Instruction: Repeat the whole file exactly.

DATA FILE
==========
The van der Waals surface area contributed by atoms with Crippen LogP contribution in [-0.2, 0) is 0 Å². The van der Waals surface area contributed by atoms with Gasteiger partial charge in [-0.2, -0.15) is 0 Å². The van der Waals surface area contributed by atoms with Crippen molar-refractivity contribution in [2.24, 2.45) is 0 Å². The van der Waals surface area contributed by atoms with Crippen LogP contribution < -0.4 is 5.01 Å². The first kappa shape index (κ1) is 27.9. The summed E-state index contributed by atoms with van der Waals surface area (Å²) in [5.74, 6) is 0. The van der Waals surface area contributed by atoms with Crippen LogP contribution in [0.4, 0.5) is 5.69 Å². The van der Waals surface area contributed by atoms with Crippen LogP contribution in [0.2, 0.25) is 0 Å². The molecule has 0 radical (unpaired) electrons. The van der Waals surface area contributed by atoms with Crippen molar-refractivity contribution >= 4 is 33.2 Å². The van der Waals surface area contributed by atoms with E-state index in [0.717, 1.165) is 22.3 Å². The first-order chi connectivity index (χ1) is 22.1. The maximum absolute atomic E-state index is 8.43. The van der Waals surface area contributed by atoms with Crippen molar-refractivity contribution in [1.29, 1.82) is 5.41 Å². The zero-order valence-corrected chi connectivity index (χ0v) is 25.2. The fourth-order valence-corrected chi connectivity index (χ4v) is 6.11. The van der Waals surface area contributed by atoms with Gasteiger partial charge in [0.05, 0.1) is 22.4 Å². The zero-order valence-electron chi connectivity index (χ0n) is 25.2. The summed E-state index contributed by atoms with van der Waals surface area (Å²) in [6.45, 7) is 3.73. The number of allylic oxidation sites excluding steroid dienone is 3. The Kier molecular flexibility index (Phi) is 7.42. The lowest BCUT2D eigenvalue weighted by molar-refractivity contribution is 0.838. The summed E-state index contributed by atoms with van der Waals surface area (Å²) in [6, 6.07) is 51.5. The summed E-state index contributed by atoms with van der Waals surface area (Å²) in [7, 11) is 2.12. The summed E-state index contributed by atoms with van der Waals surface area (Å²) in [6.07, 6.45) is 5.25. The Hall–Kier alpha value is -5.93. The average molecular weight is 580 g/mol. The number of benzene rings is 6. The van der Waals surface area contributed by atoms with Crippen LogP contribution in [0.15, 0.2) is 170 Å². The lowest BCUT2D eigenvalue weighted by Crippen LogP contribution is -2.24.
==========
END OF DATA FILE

The van der Waals surface area contributed by atoms with Crippen LogP contribution in [-0.2, 0) is 0 Å². The van der Waals surface area contributed by atoms with Gasteiger partial charge in [-0.2, -0.15) is 0 Å². The van der Waals surface area contributed by atoms with Crippen molar-refractivity contribution in [2.24, 2.45) is 0 Å². The van der Waals surface area contributed by atoms with Crippen LogP contribution < -0.4 is 5.01 Å². The first kappa shape index (κ1) is 27.9. The summed E-state index contributed by atoms with van der Waals surface area (Å²) in [5.74, 6) is 0. The van der Waals surface area contributed by atoms with Crippen LogP contribution in [0.4, 0.5) is 5.69 Å². The van der Waals surface area contributed by atoms with Crippen LogP contribution in [0.2, 0.25) is 0 Å². The molecule has 0 radical (unpaired) electrons. The van der Waals surface area contributed by atoms with Crippen molar-refractivity contribution >= 4 is 33.2 Å². The van der Waals surface area contributed by atoms with E-state index in [0.717, 1.165) is 22.3 Å². The first-order chi connectivity index (χ1) is 22.1. The maximum absolute atomic E-state index is 8.43. The van der Waals surface area contributed by atoms with Crippen molar-refractivity contribution in [1.29, 1.82) is 5.41 Å². The zero-order valence-corrected chi connectivity index (χ0v) is 25.2. The fourth-order valence-corrected chi connectivity index (χ4v) is 6.11. The van der Waals surface area contributed by atoms with Gasteiger partial charge in [0.05, 0.1) is 22.4 Å². The zero-order valence-electron chi connectivity index (χ0n) is 25.2. The summed E-state index contributed by atoms with van der Waals surface area (Å²) in [6.45, 7) is 3.73. The number of allylic oxidation sites excluding steroid dienone is 3. The Kier molecular flexibility index (Phi) is 7.42. The lowest BCUT2D eigenvalue weighted by molar-refractivity contribution is 0.838. The summed E-state index contributed by atoms with van der Waals surface area (Å²) in [6, 6.07) is 51.5. The summed E-state index contributed by atoms with van der Waals surface area (Å²) in [7, 11) is 2.12. The summed E-state index contributed by atoms with van der Waals surface area (Å²) in [6.07, 6.45) is 5.25. The Hall–Kier alpha value is -5.93. The average molecular weight is 580 g/mol. The number of benzene rings is 6. The van der Waals surface area contributed by atoms with Crippen LogP contribution in [0.15, 0.2) is 170 Å². The lowest BCUT2D eigenvalue weighted by Crippen LogP contribution is -2.24.